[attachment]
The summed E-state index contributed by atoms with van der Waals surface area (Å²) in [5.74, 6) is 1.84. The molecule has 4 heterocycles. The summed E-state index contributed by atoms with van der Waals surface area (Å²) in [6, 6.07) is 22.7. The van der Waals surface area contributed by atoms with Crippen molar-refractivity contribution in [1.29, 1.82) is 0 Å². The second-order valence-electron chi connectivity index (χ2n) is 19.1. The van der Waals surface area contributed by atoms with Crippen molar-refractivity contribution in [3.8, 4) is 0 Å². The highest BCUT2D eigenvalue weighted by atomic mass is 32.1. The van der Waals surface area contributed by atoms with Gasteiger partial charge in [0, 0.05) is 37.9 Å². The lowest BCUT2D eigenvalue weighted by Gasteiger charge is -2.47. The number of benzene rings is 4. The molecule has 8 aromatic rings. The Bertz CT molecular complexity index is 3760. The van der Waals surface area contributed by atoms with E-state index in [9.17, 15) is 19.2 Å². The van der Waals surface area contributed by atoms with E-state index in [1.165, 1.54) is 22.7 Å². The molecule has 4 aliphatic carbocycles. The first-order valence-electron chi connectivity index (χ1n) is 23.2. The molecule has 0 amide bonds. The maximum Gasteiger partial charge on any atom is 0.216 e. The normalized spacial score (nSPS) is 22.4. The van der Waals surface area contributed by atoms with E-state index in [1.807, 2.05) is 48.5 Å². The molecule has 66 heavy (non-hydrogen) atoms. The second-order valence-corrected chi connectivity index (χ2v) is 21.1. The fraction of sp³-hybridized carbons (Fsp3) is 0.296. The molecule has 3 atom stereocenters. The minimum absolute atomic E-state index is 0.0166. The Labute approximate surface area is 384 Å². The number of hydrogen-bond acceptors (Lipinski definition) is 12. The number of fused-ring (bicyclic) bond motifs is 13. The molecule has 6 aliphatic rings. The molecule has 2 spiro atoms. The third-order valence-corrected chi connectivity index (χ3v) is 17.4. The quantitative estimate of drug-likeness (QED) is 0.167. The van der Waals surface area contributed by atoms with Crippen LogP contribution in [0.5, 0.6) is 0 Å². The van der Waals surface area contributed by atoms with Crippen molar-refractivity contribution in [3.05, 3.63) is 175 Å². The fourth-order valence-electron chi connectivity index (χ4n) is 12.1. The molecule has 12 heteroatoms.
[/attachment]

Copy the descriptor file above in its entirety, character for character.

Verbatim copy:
The summed E-state index contributed by atoms with van der Waals surface area (Å²) in [5.74, 6) is 1.84. The molecule has 4 heterocycles. The summed E-state index contributed by atoms with van der Waals surface area (Å²) in [6, 6.07) is 22.7. The van der Waals surface area contributed by atoms with Crippen molar-refractivity contribution in [1.29, 1.82) is 0 Å². The second-order valence-electron chi connectivity index (χ2n) is 19.1. The van der Waals surface area contributed by atoms with Crippen molar-refractivity contribution in [3.8, 4) is 0 Å². The highest BCUT2D eigenvalue weighted by atomic mass is 32.1. The van der Waals surface area contributed by atoms with Gasteiger partial charge in [0, 0.05) is 37.9 Å². The lowest BCUT2D eigenvalue weighted by Gasteiger charge is -2.47. The number of benzene rings is 4. The molecule has 8 aromatic rings. The Bertz CT molecular complexity index is 3760. The van der Waals surface area contributed by atoms with E-state index in [9.17, 15) is 19.2 Å². The van der Waals surface area contributed by atoms with E-state index in [1.165, 1.54) is 22.7 Å². The molecule has 4 aliphatic carbocycles. The first-order valence-electron chi connectivity index (χ1n) is 23.2. The molecule has 0 amide bonds. The maximum Gasteiger partial charge on any atom is 0.216 e. The normalized spacial score (nSPS) is 22.4. The van der Waals surface area contributed by atoms with E-state index in [1.807, 2.05) is 48.5 Å². The molecule has 66 heavy (non-hydrogen) atoms. The second-order valence-corrected chi connectivity index (χ2v) is 21.1. The fraction of sp³-hybridized carbons (Fsp3) is 0.296. The molecule has 3 atom stereocenters. The minimum absolute atomic E-state index is 0.0166. The Labute approximate surface area is 384 Å². The number of hydrogen-bond acceptors (Lipinski definition) is 12. The number of fused-ring (bicyclic) bond motifs is 13. The molecule has 6 aliphatic rings. The molecule has 2 spiro atoms. The third-order valence-corrected chi connectivity index (χ3v) is 17.4. The quantitative estimate of drug-likeness (QED) is 0.167. The van der Waals surface area contributed by atoms with Crippen LogP contribution in [0.5, 0.6) is 0 Å². The van der Waals surface area contributed by atoms with Crippen molar-refractivity contribution in [3.05, 3.63) is 175 Å². The fourth-order valence-electron chi connectivity index (χ4n) is 12.1. The molecule has 12 heteroatoms.